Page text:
At first glance, the right wing case against socialism sounds sensible, both philosophically and empirically. In the philosophical realm, it seems unlikely that a central planner can possibly have all the necessary expertise to know what is happening “on the ground”. In the empirical realm, the former socialist bloc was sluggish, bureaucratically bloated, and authoritarian. In contrast, market-based societies appear much more efficient and freer.

However, I believe these arguments, although they may sound plausible, are ultimately wrong. The reason why these arguments appear correct, given that many of the socialist states tended to be more authoritarian, inefficient and “backward” than the West, is due to a combination of a couple of factors: (i) pre-modern forms of life that existed in the underdeveloped countries where “socialism” took root, (ii) geopolitical configurations where the periphery (socialist states were peripheral) is in an inferior bargaining position, and (iii) the ideology of instrumental reason in the West, that rationality that values the calculation of the means, over thinking about the end.

In the first case (i), as I mentioned in a previous post, many of the problems identified with the existing “socialist” countries are not formally related to the idea of a planned economy, but are linked to social forms that predated “socialism” sometimes for centuries. For example, clientelism is a large scourge in underdeveloped countries, where informal exchange of favours and services between powerful agents undermine the transparent functioning of institutions. These problems predate capitalism and “socialism” and where even formalized in ancient Rome. In the USSR, clientelism was evident through the way wealth was accumulated by the elite, where high ranking bureaucrats exchanged favours and privileges at the expense of society at large. The opacity of institutions due to these webs of corruption and hierarchies also created feedback loops where the citizen do not trust formal mechanisms anymore, creating the large-scale systemic problems that led to the USSR’s collapse. This generalized state of corruption also lead to various factions of the bureaucracy scamming and conning each other, by misrepresenting and exaggerating (e.g. how many widgets where produced in a factory) in order to lever a career advantage. The sum-total of all these dynamics led to massive wastefulness, scarcity of useable goods, and ultimately terror. The problem of corruption, wastefulness, and terror is common across much of the periphery (including peripheral capitalist states), and is not formally related to socialism.

The second case (ii) is very closely related to to the first case. Due to various historical factors, many of the countries that became “socialist” where peripheral societies (e.g. Cuba, Russia, etc.) that where economically subordinated to other more powerful countries. Their lack of capital-intensive technologies and working institutions made them dependent of the core economies for technologies (e.g. engines, computers, medicine, etc), turning them into bodegas to be ransacked for slave-like labour and cheap natural resources. This dependency not only assured that the periphery (and thus many socialist states) lagged behind, but also created other feedback loops that lead to other dysfunctions. In the case of the USSR, the State was forced to industrialize quickly in order to have the military capabilities to defend itself against a more powerful and hostile West. This fast, frenzied, and unscientific hyper-industrialization that appeared during the first Five Year Plan, created corrupted institutions due to unrealistic objectives that forced, for example, factory directors to inflate their numbers and share dishonest information.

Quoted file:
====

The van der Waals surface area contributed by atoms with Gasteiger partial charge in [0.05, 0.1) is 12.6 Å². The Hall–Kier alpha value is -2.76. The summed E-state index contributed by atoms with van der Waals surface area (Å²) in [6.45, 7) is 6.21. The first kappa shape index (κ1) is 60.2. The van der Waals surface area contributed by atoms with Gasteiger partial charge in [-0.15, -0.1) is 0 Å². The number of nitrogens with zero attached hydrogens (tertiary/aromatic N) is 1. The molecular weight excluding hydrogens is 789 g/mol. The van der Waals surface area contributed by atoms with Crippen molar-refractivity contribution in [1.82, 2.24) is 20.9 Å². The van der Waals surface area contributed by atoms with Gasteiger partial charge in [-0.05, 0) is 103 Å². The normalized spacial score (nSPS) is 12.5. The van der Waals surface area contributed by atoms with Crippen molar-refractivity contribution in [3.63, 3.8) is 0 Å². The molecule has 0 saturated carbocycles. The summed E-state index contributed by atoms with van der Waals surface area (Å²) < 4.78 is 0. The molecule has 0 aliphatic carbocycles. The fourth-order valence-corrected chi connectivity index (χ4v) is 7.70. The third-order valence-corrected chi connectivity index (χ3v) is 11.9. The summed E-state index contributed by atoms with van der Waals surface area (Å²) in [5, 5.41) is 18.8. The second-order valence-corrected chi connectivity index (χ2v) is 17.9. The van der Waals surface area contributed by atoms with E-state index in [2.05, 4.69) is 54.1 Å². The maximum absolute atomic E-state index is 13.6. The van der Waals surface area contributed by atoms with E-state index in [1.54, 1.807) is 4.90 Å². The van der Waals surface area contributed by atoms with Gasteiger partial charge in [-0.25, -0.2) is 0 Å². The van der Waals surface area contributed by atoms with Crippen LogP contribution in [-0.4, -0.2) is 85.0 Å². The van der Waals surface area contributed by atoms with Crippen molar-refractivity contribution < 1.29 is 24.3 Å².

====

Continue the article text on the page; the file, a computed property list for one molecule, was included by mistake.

The third case (iii), the focusing on the most efficient way to achieve the means, without thinking about the end, distorts the discussion on what does “efficiency” mean. Capitalism is extremely good at intensive development, where a novel technology or a service, is made progressively cheaper and more advanced as competition forces firms to cut down costs. This leads to the “lean” and “efficient” perception of the West. However, the efficiency that leads to profit, that is the optimization of processes related to the creation of random commodities, is not necessarily the socially preferable form of efficiency. For example, a key socialist demand is the shortening of the work day until its eventual abolition. Defenders of the market, such as Keynes, thought that capitalism by its own devices would create a shorter working day. However, the eight hour work week has persisted in the United States and Canada for about a hundred years, even if the economy grew exponentially in that same century.. Other more banal examples of capitalist “inefficiencies” are the coexistences of vacant buildings with homelessness, and long work-day with unemployment. In short, capitalist efficiency ultimately only concerns itself with profit, and although this logic can lead to various socially beneficial by-products, such as cheap computers and an abundance of calories, capitalism is not concerned with the realization of social-need, therefore it cannot reduce the work-day, create sustainable and psychologically beneficial urban spaces (as opposed to private condo towers and desolate suburban sprawl), and deal effectively with the question of climate change. Ultimately, capitalism, with its creation of random, socially unnecessary market and industries, becomes increasingly bloated. For example, a large percent of the GDP in core economies is related to Finance, Insurance, and Real Estate (FIRE), a sector that would be rendered irrelevant with the abolition of private property.